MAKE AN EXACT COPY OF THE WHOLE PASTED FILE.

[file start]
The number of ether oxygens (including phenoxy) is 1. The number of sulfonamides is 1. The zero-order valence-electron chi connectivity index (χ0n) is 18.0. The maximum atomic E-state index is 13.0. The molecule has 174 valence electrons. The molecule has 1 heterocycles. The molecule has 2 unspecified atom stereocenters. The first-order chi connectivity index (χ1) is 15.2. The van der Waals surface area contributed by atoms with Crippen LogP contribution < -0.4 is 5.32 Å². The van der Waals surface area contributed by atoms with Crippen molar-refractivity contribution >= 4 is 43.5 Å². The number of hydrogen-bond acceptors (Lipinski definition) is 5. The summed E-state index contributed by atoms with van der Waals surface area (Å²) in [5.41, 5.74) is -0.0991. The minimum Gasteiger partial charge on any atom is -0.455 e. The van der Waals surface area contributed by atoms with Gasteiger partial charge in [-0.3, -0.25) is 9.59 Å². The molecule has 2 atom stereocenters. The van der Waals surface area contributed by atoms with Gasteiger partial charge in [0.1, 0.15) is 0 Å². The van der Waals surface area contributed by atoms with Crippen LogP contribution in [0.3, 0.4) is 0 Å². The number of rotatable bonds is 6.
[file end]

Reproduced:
The number of ether oxygens (including phenoxy) is 1. The number of sulfonamides is 1. The zero-order valence-electron chi connectivity index (χ0n) is 18.0. The maximum atomic E-state index is 13.0. The molecule has 174 valence electrons. The molecule has 1 heterocycles. The molecule has 2 unspecified atom stereocenters. The first-order chi connectivity index (χ1) is 15.2. The van der Waals surface area contributed by atoms with Crippen LogP contribution < -0.4 is 5.32 Å². The van der Waals surface area contributed by atoms with Crippen molar-refractivity contribution >= 4 is 43.5 Å². The number of hydrogen-bond acceptors (Lipinski definition) is 5. The summed E-state index contributed by atoms with van der Waals surface area (Å²) in [5.41, 5.74) is -0.0991. The minimum Gasteiger partial charge on any atom is -0.455 e. The van der Waals surface area contributed by atoms with Gasteiger partial charge in [-0.3, -0.25) is 9.59 Å². The molecule has 2 atom stereocenters. The van der Waals surface area contributed by atoms with Gasteiger partial charge in [0.1, 0.15) is 0 Å². The van der Waals surface area contributed by atoms with Crippen LogP contribution in [0.3, 0.4) is 0 Å². The number of rotatable bonds is 6.